Pitching your product to an airline loyalty program?
Here are 5 tips from someone who has run a global airline loyalty program into the most profitable and successful years for the airline.
These tips are brutally honest. No sugar coating today.
Put your seat in the upright position, fasten your seatbelt by putting the buckle into the clasp, and brace yourself for a bumpy ride.
1. “How great would it be if members of your airline program could convert their airline miles into <our product>”
Seriously if this ever comes up in your pitch at any point – you’ll be met with resistance and over and over again. No airline in their right mind will ever consider this pitch, and especially so early in the process.
In fact, there are not many circumstances where the airline would consider shifting their internal, massively profitable currency into your product.
The ‘perceived increase in utility’ of the miles almost always never outweighs the cash benefit to the airline of retaining the currency within its own ecosystem.
Any outflow of funds via miles going to <your product> must have a sizeable, and clearly defined positive measurable impact on the bottom line for the airline program. I’m not talking about more revenue recognised under IFRS 15, but real, cash-generating positive benefits.
“But, what about all those expiring miles of members! Don’t you want more engagement, and increase ‘loyalty’ from those members who have miles expiring? And..and…”
Look it’s true that there is a correlation between the redemption of miles and future purchase intent, an uplift in lifetime customer value, and generally, an all-round cleaner message around members utilizing every last mile in their account.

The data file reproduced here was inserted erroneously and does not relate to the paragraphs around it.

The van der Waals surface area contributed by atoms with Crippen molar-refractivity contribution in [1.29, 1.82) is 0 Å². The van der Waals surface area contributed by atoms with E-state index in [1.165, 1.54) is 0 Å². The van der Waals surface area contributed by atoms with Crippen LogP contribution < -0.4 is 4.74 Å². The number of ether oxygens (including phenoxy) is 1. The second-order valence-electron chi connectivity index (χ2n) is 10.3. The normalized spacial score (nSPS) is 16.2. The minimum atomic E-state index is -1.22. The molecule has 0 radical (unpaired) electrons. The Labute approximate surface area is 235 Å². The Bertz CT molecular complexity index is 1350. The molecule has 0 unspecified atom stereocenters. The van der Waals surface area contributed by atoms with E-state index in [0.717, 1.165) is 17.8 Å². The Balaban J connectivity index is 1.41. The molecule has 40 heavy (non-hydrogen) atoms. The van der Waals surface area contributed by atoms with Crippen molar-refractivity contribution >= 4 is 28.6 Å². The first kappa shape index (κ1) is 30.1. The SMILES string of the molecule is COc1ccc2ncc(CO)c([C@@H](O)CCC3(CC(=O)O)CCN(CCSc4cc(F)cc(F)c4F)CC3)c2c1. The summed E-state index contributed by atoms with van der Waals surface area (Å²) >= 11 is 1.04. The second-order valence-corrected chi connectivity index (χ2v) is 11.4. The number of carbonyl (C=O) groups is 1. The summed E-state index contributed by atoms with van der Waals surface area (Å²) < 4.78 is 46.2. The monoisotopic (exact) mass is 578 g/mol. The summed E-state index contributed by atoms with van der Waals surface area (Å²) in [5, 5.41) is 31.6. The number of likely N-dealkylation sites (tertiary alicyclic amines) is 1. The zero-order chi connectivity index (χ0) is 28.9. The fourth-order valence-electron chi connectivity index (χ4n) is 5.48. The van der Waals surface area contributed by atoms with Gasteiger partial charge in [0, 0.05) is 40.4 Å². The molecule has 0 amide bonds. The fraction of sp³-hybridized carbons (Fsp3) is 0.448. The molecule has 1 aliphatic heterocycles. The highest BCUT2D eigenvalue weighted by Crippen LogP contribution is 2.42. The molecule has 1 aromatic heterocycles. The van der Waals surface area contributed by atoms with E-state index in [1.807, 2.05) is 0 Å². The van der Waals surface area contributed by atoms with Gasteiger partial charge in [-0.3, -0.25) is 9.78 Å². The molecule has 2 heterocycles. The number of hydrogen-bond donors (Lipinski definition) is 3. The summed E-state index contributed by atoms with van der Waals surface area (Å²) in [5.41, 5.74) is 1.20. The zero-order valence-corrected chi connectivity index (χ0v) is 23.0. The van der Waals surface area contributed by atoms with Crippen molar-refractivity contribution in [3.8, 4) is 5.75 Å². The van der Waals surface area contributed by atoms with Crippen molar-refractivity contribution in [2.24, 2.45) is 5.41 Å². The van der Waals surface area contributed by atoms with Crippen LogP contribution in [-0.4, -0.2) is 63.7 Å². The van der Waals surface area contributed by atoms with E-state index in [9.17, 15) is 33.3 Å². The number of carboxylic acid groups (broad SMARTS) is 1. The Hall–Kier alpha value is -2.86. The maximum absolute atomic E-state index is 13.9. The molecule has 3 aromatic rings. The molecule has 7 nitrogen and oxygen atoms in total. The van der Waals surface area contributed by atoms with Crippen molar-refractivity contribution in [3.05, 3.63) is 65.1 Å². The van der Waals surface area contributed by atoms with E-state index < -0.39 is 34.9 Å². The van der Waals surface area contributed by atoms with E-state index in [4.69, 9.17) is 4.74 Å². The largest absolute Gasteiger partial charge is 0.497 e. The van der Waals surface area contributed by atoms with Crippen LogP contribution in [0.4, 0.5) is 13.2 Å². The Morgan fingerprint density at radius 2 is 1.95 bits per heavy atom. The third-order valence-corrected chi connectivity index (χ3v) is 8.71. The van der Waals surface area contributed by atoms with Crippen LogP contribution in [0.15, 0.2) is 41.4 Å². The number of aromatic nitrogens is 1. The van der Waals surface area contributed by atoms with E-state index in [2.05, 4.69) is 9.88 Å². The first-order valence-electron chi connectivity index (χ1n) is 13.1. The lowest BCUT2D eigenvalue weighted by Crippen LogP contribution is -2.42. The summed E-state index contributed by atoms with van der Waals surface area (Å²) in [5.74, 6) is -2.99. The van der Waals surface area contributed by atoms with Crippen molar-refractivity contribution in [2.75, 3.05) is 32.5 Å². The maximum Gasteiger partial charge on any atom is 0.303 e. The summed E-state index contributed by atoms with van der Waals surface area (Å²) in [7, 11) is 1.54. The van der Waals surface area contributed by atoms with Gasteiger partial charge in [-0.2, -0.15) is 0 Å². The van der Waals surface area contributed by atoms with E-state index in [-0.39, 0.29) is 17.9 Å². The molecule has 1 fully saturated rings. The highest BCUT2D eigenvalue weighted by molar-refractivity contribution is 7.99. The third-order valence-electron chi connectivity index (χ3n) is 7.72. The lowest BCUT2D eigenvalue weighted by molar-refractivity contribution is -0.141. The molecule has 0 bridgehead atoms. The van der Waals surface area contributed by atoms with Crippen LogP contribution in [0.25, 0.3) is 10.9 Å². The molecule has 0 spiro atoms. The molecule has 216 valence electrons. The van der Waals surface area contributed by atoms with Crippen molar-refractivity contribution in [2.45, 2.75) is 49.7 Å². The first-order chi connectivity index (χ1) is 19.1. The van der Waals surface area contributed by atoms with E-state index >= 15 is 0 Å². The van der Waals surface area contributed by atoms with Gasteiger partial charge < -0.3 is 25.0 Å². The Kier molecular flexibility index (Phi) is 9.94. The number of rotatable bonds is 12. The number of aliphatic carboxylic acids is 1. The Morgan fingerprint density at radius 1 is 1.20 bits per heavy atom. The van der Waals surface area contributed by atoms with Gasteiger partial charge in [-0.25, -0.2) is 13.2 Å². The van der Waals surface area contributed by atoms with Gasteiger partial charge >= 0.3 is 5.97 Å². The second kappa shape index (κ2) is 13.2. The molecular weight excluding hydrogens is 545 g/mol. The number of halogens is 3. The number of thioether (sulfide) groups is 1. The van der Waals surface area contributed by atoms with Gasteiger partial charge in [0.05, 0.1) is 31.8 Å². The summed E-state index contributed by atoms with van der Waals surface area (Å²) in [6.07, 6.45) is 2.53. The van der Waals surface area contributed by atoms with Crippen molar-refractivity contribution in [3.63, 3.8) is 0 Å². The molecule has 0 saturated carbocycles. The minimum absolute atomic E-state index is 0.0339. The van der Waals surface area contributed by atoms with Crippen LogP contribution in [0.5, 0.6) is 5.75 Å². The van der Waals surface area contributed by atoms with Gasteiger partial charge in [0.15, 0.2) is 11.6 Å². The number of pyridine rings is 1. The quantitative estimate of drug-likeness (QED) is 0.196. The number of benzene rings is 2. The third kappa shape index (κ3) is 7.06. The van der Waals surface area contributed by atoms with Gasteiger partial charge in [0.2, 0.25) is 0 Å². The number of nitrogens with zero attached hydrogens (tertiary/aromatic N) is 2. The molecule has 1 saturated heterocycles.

However, the truth is – that miles need to expire for certain segments of members. They need to expire for many reasons – and while this article isn’t a University for Airline Loyalty (although it could be… good idea… I’ll make a note) – it’s an area of airline economics where for some members it makes sense to expire the miles (not necessarily in-active or non-profitable members), but rather the behavioral concepts which govern that members spend and engagement (I’ll write another article on this in the future).
“But, what about getting that liability off the books….”
The loyalty program will gladly hold the cash and keep the liability listed. Cash provides working capital. Cash funds investment, cash funds all sorts of new opportunities. ‘Getting it off the books’ for many programs is of such low importance in the big scheme that even suggesting this as a benefit of doing business with you will only hinder your chances of landing a deal.
Still think you have a chance of tapping into that miles pool? Here are some tips to help:
- Buy something from the airline. Buy miles or points. Get into a licencing agreement. Pay them money. This is the first step in the relationship. Think of it as a date – buy the first meal, buy the first drink.
- Introduce the airline to other new partners. Assist them with their business.
Airline miles currency are some of the most valuable virtual currency in the world, and you don’t get to tap into that without giving up something first.
2. Airline loyalty programs have different economics and drivers than the core airline
Think of airline loyalty and the airline as separate entities. Many are separate entitles like Cathay Pacific (Asia Miles), British Airways/Iberia (Avios), Qantas (Qantas Loyalty), United Airlines (MileagePlus Holdings).
Rule of thumb is this – the more separated the loyalty program is from the airline – the more the loyalty program cares about selling miles/points, and less it cares about anything else which can’t directly assist it on its almighty mission to drive up the miles and points billables. Obviously that is a sweeping generalisation and won’t apply to every airline; however, it will help you understand more of the dynamic between airline and airline loyalty program.
Scour the annual reports online, and you’ll see that the drivers for airline loyalty are nothing like that of the airline.